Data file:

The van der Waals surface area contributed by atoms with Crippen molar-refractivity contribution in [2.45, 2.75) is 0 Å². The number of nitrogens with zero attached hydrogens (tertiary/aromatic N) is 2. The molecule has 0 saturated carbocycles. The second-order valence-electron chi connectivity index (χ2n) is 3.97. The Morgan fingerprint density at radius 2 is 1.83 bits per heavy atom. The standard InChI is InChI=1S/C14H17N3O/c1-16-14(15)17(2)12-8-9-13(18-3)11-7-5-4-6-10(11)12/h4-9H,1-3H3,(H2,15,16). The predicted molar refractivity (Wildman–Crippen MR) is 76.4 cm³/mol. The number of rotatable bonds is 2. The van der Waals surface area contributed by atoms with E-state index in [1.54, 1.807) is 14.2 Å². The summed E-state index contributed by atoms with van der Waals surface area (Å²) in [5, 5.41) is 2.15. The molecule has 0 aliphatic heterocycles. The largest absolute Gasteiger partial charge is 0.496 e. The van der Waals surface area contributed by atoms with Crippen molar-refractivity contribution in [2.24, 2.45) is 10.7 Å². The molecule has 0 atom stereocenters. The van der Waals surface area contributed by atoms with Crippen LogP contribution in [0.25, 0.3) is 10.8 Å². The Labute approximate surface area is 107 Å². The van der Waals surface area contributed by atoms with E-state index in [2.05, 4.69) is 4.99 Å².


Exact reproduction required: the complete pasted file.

The van der Waals surface area contributed by atoms with Crippen molar-refractivity contribution in [2.45, 2.75) is 0 Å². The number of nitrogens with zero attached hydrogens (tertiary/aromatic N) is 2. The molecule has 0 saturated carbocycles. The second-order valence-electron chi connectivity index (χ2n) is 3.97. The Morgan fingerprint density at radius 2 is 1.83 bits per heavy atom. The standard InChI is InChI=1S/C14H17N3O/c1-16-14(15)17(2)12-8-9-13(18-3)11-7-5-4-6-10(11)12/h4-9H,1-3H3,(H2,15,16). The predicted molar refractivity (Wildman–Crippen MR) is 76.4 cm³/mol. The number of rotatable bonds is 2. The van der Waals surface area contributed by atoms with E-state index in [1.54, 1.807) is 14.2 Å². The summed E-state index contributed by atoms with van der Waals surface area (Å²) in [5, 5.41) is 2.15. The molecule has 0 aliphatic heterocycles. The largest absolute Gasteiger partial charge is 0.496 e. The van der Waals surface area contributed by atoms with Crippen molar-refractivity contribution in [2.24, 2.45) is 10.7 Å². The molecule has 0 atom stereocenters. The van der Waals surface area contributed by atoms with Crippen LogP contribution in [0.25, 0.3) is 10.8 Å². The Labute approximate surface area is 107 Å². The van der Waals surface area contributed by atoms with E-state index in [2.05, 4.69) is 4.99 Å².